Special prosecutor bill hits seven figures

Originally published April 18, 2013

Staff Reporters

More than $1 million — that’s the final tally for the special prosecutor’s investigation that led to a manslaughter charge against former Mayor Richard M. Daley’s nephew after police and prosecutors twice declined to charge him in the 2004 death of David Koschman.

Special prosecutor Dan K. Webb’s final bill in the case of Daley nephew Richard J. “R.J.” Vanecko — $233,789 — was approved Wednesday by the Cook County Board.

That brings the total cost to taxpayers to $1,036,211 — $966,582 for legal fees, $69,629 for expenses — from the time of Webb’s appointment as special prosecutor on April 23, 2012, through Jan. 1.

Since January, Webb and other attorneys from his law firm, Winston & Strawn, have continued to investigate whether criminal charges should be brought against anyone from the Chicago Police Department or Cook County state’s attorney’s office, but Webb and his firm no longer are billing taxpayers for their work.

Webb, a former U.S. attorney, empaneled the Cook County grand jury that indicted Vanecko, 38, on Dec. 3 on a charge of involuntary manslaughter.

Koschman, 21, of Mount Prospect, died from brain injuries on May 6, 2004 — 11 days after the police say Vanecko punched him in the face, causing him to fall and hit his head on Division Street west of Dearborn.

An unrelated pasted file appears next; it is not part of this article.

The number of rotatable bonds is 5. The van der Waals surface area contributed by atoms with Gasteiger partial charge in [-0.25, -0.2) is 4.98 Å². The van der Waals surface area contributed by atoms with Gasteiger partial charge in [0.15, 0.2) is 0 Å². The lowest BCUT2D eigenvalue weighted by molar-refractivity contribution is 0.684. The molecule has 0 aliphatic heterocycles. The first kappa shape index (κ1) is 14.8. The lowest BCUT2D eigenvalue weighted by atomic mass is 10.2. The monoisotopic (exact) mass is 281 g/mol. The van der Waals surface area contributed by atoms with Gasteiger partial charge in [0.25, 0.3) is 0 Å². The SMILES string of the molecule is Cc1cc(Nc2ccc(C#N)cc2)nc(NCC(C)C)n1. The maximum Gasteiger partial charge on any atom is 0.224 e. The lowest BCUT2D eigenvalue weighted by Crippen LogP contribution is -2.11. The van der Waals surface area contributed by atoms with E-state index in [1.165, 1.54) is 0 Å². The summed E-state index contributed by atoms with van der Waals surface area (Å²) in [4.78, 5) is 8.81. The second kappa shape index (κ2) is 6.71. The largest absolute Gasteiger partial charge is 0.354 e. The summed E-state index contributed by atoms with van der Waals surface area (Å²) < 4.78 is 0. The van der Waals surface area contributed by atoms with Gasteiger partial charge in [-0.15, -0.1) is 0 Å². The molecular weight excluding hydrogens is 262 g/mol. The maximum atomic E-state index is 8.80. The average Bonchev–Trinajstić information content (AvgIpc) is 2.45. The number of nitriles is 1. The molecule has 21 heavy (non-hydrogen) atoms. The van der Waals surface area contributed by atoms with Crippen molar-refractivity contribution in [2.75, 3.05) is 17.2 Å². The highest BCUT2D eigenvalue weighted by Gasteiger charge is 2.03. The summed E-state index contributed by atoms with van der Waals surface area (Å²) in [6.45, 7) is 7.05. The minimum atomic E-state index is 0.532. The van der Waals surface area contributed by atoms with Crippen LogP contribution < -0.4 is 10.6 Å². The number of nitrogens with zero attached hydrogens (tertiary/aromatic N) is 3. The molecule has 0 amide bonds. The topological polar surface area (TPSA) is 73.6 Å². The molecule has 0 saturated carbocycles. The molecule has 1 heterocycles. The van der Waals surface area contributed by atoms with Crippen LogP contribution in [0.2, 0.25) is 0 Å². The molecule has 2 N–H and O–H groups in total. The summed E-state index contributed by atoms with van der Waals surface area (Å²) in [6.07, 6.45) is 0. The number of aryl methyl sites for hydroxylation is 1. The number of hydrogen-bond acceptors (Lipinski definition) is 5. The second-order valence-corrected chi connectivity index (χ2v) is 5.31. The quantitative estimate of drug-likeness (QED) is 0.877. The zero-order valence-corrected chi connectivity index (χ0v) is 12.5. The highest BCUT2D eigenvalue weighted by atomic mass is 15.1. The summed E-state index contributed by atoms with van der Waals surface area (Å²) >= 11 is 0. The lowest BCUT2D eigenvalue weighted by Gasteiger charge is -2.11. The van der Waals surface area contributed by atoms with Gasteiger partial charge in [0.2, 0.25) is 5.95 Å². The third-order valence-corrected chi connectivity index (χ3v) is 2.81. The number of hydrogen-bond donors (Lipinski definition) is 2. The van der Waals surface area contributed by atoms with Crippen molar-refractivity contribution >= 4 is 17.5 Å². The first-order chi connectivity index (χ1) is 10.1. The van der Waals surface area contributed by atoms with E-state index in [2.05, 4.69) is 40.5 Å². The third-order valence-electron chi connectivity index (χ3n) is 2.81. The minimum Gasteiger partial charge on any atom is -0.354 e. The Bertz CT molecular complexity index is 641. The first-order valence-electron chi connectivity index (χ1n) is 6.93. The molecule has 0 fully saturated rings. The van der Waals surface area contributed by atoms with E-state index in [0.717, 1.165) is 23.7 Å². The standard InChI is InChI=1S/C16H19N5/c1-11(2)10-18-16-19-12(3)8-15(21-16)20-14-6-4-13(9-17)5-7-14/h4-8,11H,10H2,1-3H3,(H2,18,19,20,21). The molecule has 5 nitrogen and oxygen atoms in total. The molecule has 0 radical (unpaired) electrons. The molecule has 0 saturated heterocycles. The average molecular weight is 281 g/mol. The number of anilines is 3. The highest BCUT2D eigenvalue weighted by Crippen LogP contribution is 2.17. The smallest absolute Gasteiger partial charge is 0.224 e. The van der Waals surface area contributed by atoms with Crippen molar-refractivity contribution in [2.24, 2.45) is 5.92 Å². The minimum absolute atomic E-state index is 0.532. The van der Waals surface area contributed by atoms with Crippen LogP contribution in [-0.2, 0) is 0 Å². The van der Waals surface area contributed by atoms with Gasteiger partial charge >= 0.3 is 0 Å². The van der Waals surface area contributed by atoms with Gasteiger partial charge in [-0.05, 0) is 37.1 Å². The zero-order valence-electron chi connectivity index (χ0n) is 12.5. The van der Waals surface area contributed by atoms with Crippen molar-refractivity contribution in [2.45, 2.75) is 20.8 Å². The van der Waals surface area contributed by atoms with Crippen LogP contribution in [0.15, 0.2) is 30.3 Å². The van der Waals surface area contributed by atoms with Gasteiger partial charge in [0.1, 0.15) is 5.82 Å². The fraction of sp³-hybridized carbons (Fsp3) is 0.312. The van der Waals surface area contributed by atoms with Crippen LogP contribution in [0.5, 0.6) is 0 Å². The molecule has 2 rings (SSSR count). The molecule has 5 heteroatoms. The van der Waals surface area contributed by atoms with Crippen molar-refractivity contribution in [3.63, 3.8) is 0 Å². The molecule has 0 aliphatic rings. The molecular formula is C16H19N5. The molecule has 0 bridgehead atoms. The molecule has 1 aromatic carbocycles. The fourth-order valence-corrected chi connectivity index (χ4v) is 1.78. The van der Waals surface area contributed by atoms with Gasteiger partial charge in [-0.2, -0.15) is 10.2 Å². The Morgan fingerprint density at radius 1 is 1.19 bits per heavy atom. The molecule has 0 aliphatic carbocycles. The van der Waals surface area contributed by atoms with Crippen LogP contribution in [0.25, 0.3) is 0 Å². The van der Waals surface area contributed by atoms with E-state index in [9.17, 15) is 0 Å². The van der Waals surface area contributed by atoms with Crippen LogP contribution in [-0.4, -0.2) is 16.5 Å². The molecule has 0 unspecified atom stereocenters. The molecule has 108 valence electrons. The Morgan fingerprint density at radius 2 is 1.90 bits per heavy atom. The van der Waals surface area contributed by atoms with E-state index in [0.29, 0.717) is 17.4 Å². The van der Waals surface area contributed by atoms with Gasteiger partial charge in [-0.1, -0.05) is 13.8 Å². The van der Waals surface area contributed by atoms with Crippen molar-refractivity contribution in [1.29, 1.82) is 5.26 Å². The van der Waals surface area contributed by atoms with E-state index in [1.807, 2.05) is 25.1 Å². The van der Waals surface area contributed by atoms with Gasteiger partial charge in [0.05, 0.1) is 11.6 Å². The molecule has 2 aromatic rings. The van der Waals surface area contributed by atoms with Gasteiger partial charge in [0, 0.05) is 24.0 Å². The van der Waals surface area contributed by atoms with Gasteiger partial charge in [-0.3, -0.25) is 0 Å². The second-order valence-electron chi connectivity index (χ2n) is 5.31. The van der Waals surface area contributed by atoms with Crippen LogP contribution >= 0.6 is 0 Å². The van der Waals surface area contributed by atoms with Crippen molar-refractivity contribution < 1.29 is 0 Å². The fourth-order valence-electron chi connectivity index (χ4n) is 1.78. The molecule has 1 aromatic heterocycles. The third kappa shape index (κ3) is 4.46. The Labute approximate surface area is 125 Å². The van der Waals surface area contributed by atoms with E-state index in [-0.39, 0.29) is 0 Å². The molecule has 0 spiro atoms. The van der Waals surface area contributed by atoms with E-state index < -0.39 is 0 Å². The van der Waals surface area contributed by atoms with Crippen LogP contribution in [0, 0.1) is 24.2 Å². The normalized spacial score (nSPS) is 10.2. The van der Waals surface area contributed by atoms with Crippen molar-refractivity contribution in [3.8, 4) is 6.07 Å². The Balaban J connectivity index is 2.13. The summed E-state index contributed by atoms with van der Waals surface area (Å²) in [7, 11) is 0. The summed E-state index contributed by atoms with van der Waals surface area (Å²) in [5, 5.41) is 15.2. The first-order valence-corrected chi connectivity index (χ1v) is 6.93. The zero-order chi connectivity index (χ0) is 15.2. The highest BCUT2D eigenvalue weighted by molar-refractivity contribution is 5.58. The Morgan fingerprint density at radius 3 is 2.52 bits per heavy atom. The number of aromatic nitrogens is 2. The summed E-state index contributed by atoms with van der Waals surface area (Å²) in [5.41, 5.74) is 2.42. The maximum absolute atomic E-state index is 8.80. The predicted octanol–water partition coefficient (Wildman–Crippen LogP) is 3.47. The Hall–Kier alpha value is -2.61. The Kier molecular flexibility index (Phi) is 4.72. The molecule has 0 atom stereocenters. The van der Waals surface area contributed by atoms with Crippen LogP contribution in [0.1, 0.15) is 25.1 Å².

Vanecko ran off with a friend, got in a cab and went to a bar.

He appeared in a police lineup on May 25, 2004, but witnesses were unable to identify him, and no one was charged in Koschman’s death, which remained an unsolved homicide for nearly seven years.

Then, in January 2011, the Chicago Sun-Times asked to see Koschman’s case files, prompting the police to reinvestigate. On March 1, 2011, they closed the case without seeking charges but for the first time identified Daley’s nephew as having struck Koschman. The police concluded Vanecko acted in self-defense, though Vanecko, who declined to speak with police or prosecutors, hadn’t made that claim himself.

After a series of stories in the Sun-Times questioned the police department and state’s attorney’s handling of the case, Koschman’s mother asked for the appointment of a special prosecutor. Cook County Circuit Judge Michael P. Toomin agreed, blasting what he termed “the fiction of self-defense . . . conjured up by police and prosecutors.”